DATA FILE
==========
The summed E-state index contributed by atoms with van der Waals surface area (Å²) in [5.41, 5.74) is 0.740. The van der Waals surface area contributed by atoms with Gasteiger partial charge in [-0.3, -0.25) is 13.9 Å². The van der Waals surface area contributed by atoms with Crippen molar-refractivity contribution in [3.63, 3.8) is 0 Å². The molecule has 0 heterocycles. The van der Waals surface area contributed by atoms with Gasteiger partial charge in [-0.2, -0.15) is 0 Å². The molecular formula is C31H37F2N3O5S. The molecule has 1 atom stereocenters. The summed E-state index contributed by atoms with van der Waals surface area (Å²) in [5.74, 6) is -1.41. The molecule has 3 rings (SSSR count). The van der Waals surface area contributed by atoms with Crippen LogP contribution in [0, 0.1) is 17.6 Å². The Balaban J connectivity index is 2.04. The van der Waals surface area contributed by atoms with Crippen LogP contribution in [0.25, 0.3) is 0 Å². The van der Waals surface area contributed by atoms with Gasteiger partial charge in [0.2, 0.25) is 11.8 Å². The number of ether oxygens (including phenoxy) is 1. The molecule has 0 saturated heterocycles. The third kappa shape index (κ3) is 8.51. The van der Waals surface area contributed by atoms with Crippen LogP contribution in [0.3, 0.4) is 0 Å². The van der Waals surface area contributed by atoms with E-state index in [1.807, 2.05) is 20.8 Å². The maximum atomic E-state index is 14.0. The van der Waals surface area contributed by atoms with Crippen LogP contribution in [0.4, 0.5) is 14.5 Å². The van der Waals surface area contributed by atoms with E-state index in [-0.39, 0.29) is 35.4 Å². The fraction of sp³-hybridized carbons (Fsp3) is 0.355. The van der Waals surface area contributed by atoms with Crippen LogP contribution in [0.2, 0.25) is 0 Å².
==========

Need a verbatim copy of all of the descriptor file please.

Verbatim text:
The summed E-state index contributed by atoms with van der Waals surface area (Å²) in [5.41, 5.74) is 0.740. The van der Waals surface area contributed by atoms with Gasteiger partial charge in [-0.3, -0.25) is 13.9 Å². The van der Waals surface area contributed by atoms with Crippen molar-refractivity contribution in [3.63, 3.8) is 0 Å². The molecule has 0 heterocycles. The van der Waals surface area contributed by atoms with Gasteiger partial charge in [-0.2, -0.15) is 0 Å². The molecular formula is C31H37F2N3O5S. The molecule has 1 atom stereocenters. The summed E-state index contributed by atoms with van der Waals surface area (Å²) in [5.74, 6) is -1.41. The molecule has 3 rings (SSSR count). The van der Waals surface area contributed by atoms with Crippen LogP contribution in [0, 0.1) is 17.6 Å². The Balaban J connectivity index is 2.04. The van der Waals surface area contributed by atoms with Crippen LogP contribution in [0.25, 0.3) is 0 Å². The van der Waals surface area contributed by atoms with Gasteiger partial charge in [0.2, 0.25) is 11.8 Å². The number of ether oxygens (including phenoxy) is 1. The molecule has 0 saturated heterocycles. The third kappa shape index (κ3) is 8.51. The van der Waals surface area contributed by atoms with Crippen LogP contribution in [0.3, 0.4) is 0 Å². The van der Waals surface area contributed by atoms with E-state index in [1.807, 2.05) is 20.8 Å². The maximum atomic E-state index is 14.0. The van der Waals surface area contributed by atoms with Crippen LogP contribution in [0.4, 0.5) is 14.5 Å². The van der Waals surface area contributed by atoms with E-state index in [-0.39, 0.29) is 35.4 Å². The fraction of sp³-hybridized carbons (Fsp3) is 0.355. The van der Waals surface area contributed by atoms with Crippen LogP contribution in [0.2, 0.25) is 0 Å².